banks are subject to with respect to these documents.
A partial explanation for the paucity of detailed statutory regulation lies in the fact that the use of letters of credit by banks has rarely been a subject of abuse. Letters of credit are ordinarily
used in sales transactions, where the risk to the issuing bank is minimal: not only does the bank engage its credit for a relatively short period of time, but it also acquires a security interest in the goods. Ward & Harfield, supra note 7 at 59.
Nevertheless, considerable potential for abuse does exist. Letters of credit are usually deemed to create only contingent liabilities, and there are no fixed statutory limitations on the amount of contingent liabilities which a bank may incur. A bank which issued inadequately secured letters of credit for very large sums of money might find itself obligated to make acceptances or payments
under them which could dangerously exceed the lawful limits for bank acceptances or loans.
It is against this background of banking law and practice that the controverted statute must be viewed. In enacting a banking statute to govern letters of credit or drafts drawn thereunder, the Legislature doubtless had foremost in mind two considerations: first, the ability of state banks to fulfill legitimate commercial needs in the performance of their banking function, and second, the significant public interest in the stability of banking institutions.
By far the most important function of letters of credit is to finance sales of goods, a fact which should be kept in mind in considering legislation on the subject. Only rarely need a sale of goods take longer than a year to complete, and so a statutory one-year limitation on letters of credit does little to interfere with their use
for their traditional and principal purpose. A limit on the duration of letters of credit does, however, significantly reduce the risk to a bank that can arise from its having to honor an unsecured commitment made years earlier, when the credit standing of the bank's customer (the party to which the bank must look for reimbursement) may have been much different from what it is at the time the bank is required to pay the beneficiary under the credit.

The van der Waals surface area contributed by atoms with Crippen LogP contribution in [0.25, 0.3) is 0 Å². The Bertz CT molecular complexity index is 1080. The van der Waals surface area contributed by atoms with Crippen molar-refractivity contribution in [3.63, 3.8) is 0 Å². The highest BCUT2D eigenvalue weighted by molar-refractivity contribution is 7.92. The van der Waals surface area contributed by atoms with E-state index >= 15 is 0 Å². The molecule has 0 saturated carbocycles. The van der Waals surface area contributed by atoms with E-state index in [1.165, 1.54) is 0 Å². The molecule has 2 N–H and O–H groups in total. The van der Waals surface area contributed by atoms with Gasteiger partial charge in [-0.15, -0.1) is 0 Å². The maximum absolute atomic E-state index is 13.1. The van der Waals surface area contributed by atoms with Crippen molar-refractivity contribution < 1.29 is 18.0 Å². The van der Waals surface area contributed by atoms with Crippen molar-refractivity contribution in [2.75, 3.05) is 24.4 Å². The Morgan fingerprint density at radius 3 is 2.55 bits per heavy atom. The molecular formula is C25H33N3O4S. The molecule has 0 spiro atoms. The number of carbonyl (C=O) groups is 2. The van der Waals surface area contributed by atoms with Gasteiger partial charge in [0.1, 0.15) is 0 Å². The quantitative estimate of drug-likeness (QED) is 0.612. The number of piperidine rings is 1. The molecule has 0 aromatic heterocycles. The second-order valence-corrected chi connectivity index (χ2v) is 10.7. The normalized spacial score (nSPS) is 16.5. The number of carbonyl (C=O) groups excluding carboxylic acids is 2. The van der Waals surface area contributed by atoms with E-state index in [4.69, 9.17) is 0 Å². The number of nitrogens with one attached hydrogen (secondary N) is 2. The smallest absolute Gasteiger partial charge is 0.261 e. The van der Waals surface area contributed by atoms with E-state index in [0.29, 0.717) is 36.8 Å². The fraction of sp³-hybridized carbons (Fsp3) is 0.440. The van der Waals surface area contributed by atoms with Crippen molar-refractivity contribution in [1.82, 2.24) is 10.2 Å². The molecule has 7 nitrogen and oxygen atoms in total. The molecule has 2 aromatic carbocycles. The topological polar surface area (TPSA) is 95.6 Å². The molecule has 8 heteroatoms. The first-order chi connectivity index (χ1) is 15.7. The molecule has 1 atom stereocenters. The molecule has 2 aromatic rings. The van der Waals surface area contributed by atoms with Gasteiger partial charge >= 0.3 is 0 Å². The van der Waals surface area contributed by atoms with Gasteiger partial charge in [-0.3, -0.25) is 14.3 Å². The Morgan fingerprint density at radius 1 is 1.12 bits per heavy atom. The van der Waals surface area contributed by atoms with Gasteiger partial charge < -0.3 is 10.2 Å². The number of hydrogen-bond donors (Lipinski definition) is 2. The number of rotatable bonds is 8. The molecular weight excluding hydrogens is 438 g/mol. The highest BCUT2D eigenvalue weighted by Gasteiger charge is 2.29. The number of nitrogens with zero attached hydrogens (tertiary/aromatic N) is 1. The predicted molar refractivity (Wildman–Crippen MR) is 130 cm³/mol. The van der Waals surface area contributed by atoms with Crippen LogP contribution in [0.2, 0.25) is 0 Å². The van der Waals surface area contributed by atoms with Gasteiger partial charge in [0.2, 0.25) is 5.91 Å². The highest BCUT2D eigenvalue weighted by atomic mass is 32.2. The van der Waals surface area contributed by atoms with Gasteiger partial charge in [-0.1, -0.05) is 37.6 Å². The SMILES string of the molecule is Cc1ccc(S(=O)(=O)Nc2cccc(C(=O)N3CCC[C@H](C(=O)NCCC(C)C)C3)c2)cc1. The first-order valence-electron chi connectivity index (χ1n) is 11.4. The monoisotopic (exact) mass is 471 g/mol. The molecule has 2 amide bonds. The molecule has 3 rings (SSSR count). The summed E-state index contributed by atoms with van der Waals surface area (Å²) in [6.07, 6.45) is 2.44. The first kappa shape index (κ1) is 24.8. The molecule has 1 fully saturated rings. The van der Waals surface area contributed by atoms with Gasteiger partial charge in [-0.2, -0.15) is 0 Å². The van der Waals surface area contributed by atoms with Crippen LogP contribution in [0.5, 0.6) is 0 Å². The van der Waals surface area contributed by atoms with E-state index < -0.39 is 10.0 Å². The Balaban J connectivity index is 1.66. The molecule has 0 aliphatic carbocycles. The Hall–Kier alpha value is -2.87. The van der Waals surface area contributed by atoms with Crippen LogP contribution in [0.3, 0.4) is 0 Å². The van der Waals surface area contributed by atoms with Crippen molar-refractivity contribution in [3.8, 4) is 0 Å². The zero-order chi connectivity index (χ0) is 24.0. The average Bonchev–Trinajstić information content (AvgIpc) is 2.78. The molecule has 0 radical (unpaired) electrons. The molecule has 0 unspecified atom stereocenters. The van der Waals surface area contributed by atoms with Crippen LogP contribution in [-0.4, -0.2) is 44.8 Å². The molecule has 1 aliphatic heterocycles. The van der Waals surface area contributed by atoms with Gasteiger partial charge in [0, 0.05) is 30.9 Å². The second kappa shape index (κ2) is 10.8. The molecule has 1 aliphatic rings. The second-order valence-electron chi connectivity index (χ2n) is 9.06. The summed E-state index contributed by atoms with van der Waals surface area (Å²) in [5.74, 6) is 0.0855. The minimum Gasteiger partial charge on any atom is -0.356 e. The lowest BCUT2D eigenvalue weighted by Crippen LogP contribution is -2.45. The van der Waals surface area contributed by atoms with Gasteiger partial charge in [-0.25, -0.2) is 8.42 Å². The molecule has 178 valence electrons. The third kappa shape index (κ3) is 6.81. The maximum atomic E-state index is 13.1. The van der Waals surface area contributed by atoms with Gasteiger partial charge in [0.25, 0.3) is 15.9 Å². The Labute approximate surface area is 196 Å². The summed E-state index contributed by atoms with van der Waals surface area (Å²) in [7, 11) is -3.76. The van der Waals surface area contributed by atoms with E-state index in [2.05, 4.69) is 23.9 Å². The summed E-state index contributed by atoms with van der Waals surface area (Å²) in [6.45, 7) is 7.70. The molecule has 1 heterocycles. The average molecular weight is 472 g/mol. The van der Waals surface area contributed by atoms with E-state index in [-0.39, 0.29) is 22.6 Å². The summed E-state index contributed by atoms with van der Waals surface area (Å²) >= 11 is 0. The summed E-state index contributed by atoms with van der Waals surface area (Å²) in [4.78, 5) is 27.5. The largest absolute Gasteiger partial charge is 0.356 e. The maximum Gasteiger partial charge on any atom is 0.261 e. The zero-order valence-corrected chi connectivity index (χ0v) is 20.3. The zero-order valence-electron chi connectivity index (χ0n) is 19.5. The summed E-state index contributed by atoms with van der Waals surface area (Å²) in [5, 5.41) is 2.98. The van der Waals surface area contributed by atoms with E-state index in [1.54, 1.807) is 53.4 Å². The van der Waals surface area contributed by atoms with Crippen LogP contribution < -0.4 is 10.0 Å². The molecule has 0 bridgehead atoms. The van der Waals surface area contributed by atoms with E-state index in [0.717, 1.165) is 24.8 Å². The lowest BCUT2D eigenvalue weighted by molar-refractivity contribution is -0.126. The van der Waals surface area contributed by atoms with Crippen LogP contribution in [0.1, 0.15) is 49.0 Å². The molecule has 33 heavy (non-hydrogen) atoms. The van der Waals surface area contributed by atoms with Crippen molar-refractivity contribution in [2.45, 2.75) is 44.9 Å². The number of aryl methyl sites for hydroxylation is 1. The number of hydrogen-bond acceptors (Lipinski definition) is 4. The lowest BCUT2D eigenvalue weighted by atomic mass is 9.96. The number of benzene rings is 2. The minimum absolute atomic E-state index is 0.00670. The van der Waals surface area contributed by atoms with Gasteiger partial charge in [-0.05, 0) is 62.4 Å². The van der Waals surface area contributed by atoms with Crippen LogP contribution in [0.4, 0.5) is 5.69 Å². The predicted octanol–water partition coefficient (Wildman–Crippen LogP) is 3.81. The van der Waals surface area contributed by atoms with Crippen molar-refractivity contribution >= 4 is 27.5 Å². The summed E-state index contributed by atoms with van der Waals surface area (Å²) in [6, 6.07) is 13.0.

Such changes in the financial situations of the bank's customers appear, indeed, to underlie the case at bar. This case, then, illustrates the need for a statute to limit the power of banks to issue letters of credit, as the Court finds the legislature to have intended.
"The stability of banks is a matter of public concern," 4 Michie on Banks and Banking 104, ch. 7, § 54 (perm. ed. 1971), and banking is closely regulated by statutes, which the Commissioner of Banking has broad powers to enforce, e.g., N.J.S.A. 17:9A-267, 268, 269, subd. A. To regulate letters of credit by statute may be seen as in keeping with this regulatory scheme. Cf. 7 P.S. § 315 (Purdon's Penn. Bank. Code), Comment (no statutory limitation on the power of a bank to issue letters of credit, but banking department has authority to prohibit the continuance of unsound practices).
That the controverted statute limits the duration of credit is the interpretation of the state Department of Banking,
a fact which the Court deems significant.
"The principle is well established that practical interpretation by an administrative agency is entitled to great weight in construing statutes in order to ascertain their meaning, to explain a doubtful phrase or to illuminate any obscurity." State v. Le Vien, 44 N.J. 323, 330 n. 5, 209 A.2d 97, 101 (1965).
IV. Application of the One-year Limitation to Automatically Renewable Letters of Credit